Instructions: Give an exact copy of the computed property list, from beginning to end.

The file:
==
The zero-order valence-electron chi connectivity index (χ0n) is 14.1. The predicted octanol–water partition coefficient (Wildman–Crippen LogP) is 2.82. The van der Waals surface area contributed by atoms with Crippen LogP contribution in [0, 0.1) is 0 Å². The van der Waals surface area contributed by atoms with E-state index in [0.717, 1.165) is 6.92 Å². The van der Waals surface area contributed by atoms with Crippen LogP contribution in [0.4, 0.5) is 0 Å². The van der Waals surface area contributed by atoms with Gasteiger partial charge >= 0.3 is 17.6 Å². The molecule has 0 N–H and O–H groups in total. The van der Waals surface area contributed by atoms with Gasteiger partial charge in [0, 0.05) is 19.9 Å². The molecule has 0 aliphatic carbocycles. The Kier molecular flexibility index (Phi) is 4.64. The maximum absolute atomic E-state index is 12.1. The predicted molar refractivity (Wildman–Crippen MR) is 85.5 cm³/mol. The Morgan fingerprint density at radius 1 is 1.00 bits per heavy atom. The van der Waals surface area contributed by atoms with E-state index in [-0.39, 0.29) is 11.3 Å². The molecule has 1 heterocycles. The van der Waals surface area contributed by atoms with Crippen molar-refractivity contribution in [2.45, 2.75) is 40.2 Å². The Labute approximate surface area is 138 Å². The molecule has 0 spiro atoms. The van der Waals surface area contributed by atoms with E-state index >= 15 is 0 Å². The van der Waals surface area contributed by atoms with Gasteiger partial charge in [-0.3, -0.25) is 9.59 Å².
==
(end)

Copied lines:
The zero-order valence-electron chi connectivity index (χ0n) is 14.1. The predicted octanol–water partition coefficient (Wildman–Crippen LogP) is 2.82. The van der Waals surface area contributed by atoms with Crippen LogP contribution in [0, 0.1) is 0 Å². The van der Waals surface area contributed by atoms with E-state index in [0.717, 1.165) is 6.92 Å². The van der Waals surface area contributed by atoms with Crippen LogP contribution in [0.4, 0.5) is 0 Å². The van der Waals surface area contributed by atoms with Gasteiger partial charge >= 0.3 is 17.6 Å². The molecule has 0 N–H and O–H groups in total. The van der Waals surface area contributed by atoms with Gasteiger partial charge in [0, 0.05) is 19.9 Å². The molecule has 0 aliphatic carbocycles. The Kier molecular flexibility index (Phi) is 4.64. The maximum absolute atomic E-state index is 12.1. The predicted molar refractivity (Wildman–Crippen MR) is 85.5 cm³/mol. The Morgan fingerprint density at radius 1 is 1.00 bits per heavy atom. The van der Waals surface area contributed by atoms with E-state index in [-0.39, 0.29) is 11.3 Å². The molecule has 1 heterocycles. The van der Waals surface area contributed by atoms with Crippen molar-refractivity contribution in [2.45, 2.75) is 40.2 Å². The Labute approximate surface area is 138 Å². The molecule has 0 spiro atoms. The van der Waals surface area contributed by atoms with E-state index >= 15 is 0 Å². The van der Waals surface area contributed by atoms with Gasteiger partial charge in [-0.3, -0.25) is 9.59 Å².